receive care as your illness progresses can be challenging, but planning now
for your care can decrease your anxiety later on. Talk to your loved ones about
the type of care you would like to receive at the end of your life. Discuss
their expectations as well as your wishes, care needs, finances, and the needs
of your family. Your choice may change as your illness changes.
study of seriously ill patients in hospitals and their family members showed
that the most important elements of end-of-life care were:1
Several care options are available, including hospice,
home care, nursing home placement, or care from an assisted-living facility. Your choices may be limited by your medical coverage or what you can afford to pay.
Studies show that most people die in a hospital or nursing home.2 If you would prefer to have your final care at home, planning ahead may allow you to do so.
As death nears, you may choose to
receive help and support from
hospice. Hospice care focuses on using
palliative therapies exclusively to manage pain and
other symptoms when there is no cure for your condition and death is
anticipated within the next 6 months. Part of this care is keeping you as
alert and comfortable as possible in a familiar environment, surrounded by your
family and friends. When you choose hospice care, you agree to forego curative
and life-sustaining treatments. But you can change your treatment plan at any
Hospice care is provided by a team of health workers,
including nurses, social workers, volunteers, counselors, and personal care
assistants. Your doctor can continue to direct your care and work closely with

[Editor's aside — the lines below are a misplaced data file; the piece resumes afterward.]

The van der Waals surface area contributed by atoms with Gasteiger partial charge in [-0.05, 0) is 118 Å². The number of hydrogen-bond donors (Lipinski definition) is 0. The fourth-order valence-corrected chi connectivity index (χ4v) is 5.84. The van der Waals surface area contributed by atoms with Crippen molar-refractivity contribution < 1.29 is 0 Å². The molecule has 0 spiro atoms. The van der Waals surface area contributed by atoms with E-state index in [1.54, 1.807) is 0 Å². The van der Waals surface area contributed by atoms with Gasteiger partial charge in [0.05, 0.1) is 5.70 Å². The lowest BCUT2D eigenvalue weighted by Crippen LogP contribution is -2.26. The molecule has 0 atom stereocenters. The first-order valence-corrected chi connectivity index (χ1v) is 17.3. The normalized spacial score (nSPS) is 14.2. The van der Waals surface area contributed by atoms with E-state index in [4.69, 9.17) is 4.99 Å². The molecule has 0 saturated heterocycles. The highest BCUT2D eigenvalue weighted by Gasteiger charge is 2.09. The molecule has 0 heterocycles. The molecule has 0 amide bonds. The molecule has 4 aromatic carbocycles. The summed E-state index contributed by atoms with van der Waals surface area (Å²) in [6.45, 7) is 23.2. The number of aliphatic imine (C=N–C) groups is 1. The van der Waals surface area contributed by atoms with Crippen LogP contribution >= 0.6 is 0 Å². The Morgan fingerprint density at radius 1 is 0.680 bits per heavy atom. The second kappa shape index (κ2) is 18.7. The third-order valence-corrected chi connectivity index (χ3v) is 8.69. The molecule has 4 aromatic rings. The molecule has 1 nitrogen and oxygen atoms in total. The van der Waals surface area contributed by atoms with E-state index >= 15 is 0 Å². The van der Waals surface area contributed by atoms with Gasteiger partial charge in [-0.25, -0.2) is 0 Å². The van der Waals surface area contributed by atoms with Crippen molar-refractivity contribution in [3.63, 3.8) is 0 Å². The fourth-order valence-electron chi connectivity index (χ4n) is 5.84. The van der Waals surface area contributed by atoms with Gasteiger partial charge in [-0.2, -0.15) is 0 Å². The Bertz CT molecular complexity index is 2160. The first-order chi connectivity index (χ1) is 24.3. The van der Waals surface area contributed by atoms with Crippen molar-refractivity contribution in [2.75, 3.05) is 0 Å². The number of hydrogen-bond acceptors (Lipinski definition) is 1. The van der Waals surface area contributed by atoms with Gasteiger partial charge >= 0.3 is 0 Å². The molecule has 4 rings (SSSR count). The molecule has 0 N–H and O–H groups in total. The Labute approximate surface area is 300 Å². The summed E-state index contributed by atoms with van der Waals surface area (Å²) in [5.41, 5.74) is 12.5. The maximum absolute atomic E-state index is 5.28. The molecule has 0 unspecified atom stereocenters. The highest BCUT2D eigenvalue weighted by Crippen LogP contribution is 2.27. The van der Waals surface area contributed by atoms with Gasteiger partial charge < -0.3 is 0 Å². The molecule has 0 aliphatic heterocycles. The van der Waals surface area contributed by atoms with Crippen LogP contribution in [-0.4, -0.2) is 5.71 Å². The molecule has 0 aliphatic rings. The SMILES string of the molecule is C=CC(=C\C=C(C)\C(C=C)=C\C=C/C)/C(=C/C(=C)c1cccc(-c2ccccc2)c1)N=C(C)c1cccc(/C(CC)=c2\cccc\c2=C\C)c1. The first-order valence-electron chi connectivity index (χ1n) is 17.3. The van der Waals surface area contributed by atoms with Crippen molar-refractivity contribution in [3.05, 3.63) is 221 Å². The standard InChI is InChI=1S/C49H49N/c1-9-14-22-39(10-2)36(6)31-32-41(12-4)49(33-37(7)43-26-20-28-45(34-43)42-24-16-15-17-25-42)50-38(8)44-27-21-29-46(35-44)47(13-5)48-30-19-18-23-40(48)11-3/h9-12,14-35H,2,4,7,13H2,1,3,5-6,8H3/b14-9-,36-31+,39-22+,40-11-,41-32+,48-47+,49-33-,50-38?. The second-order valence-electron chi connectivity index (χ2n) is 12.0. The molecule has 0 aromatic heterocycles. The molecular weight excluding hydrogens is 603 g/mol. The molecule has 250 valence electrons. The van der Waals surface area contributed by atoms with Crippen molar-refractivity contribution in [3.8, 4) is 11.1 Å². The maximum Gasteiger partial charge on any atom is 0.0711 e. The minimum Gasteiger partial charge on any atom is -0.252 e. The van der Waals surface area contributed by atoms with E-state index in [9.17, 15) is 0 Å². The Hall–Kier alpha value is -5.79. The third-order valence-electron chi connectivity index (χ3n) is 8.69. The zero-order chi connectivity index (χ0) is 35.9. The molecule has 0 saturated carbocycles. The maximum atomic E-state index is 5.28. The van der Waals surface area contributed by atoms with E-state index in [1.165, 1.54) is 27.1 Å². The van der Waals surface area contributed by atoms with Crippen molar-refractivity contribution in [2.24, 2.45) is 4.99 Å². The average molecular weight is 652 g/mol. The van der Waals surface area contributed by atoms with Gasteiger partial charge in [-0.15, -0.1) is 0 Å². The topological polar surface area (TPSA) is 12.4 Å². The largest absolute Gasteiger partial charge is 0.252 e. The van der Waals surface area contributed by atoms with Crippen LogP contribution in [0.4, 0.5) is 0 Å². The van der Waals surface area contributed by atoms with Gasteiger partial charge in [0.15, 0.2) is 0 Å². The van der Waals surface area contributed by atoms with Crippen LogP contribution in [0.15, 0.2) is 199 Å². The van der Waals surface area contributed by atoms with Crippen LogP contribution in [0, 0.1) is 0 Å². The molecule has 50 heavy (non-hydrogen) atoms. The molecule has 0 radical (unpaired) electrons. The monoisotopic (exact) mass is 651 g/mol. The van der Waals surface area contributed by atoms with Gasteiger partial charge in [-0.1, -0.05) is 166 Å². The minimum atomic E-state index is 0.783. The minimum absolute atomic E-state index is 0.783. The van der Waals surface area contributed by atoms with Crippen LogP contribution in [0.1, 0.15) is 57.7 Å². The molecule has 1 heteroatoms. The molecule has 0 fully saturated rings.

you and the hospice team. Hospice care most often occurs at your home, although
it can be given in a nursing home, a hospital, or a hospice center. If you
remain at home, the hospice team supports your family in their caregiving. And
"family" is not limited to your spouse (or partner) or blood relatives. Friends
from your workplace, church, community, or neighborhood may be considered part
of your family.
Hospice care seeks to relieve physical symptoms
and address your emotional, social, and spiritual needs, as well as the needs
of your loved ones. Hospice offers a chance to address difficult but normal
concerns that you and those you love may have about death and dying, such as
pain, unresolved issues, and caregiving needs. If you choose, the counseling
and support services that hospice provides will offer opportunities to work on
mending important relationships and to explore spiritual issues.
The hospice team can help with
advance directive forms and with legal and financial
affairs. Also, hospice staff can answer questions about treatment and what to
expect during the dying process. The team can also help with
physical needs, such as bathing and pain control.
are a benefit of many private health insurance policies. Check your health plan